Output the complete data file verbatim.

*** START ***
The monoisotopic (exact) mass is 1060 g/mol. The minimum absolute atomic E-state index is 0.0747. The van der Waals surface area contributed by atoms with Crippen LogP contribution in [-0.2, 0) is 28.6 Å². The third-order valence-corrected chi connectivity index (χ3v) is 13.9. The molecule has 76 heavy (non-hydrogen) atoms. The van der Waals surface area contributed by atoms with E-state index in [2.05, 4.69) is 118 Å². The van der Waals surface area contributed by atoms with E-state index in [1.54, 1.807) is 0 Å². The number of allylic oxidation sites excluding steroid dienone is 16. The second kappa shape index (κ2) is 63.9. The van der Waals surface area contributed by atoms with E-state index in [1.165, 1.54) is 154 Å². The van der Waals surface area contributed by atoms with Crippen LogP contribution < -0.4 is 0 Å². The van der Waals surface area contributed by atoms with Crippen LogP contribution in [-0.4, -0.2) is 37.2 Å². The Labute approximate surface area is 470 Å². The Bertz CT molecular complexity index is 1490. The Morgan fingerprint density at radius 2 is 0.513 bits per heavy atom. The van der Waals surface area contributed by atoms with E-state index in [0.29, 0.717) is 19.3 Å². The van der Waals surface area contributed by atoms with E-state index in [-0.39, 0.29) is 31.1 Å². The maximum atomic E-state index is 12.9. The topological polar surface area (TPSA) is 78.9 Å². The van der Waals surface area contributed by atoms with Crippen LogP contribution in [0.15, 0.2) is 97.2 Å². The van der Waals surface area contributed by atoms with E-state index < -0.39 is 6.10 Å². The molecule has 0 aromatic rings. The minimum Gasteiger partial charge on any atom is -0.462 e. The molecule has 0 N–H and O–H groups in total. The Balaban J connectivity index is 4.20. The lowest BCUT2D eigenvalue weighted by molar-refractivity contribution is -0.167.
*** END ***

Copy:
The monoisotopic (exact) mass is 1060 g/mol. The minimum absolute atomic E-state index is 0.0747. The van der Waals surface area contributed by atoms with Crippen LogP contribution in [-0.2, 0) is 28.6 Å². The third-order valence-corrected chi connectivity index (χ3v) is 13.9. The molecule has 76 heavy (non-hydrogen) atoms. The van der Waals surface area contributed by atoms with E-state index in [2.05, 4.69) is 118 Å². The van der Waals surface area contributed by atoms with E-state index in [1.54, 1.807) is 0 Å². The number of allylic oxidation sites excluding steroid dienone is 16. The second kappa shape index (κ2) is 63.9. The van der Waals surface area contributed by atoms with E-state index in [1.165, 1.54) is 154 Å². The van der Waals surface area contributed by atoms with Crippen LogP contribution < -0.4 is 0 Å². The van der Waals surface area contributed by atoms with Crippen LogP contribution in [-0.4, -0.2) is 37.2 Å². The Labute approximate surface area is 470 Å². The Bertz CT molecular complexity index is 1490. The Morgan fingerprint density at radius 2 is 0.513 bits per heavy atom. The van der Waals surface area contributed by atoms with E-state index in [0.29, 0.717) is 19.3 Å². The van der Waals surface area contributed by atoms with E-state index in [-0.39, 0.29) is 31.1 Å². The maximum atomic E-state index is 12.9. The topological polar surface area (TPSA) is 78.9 Å². The van der Waals surface area contributed by atoms with Crippen LogP contribution in [0.15, 0.2) is 97.2 Å². The van der Waals surface area contributed by atoms with E-state index < -0.39 is 6.10 Å². The molecule has 0 aromatic rings. The minimum Gasteiger partial charge on any atom is -0.462 e. The molecule has 0 N–H and O–H groups in total. The Balaban J connectivity index is 4.20. The lowest BCUT2D eigenvalue weighted by molar-refractivity contribution is -0.167.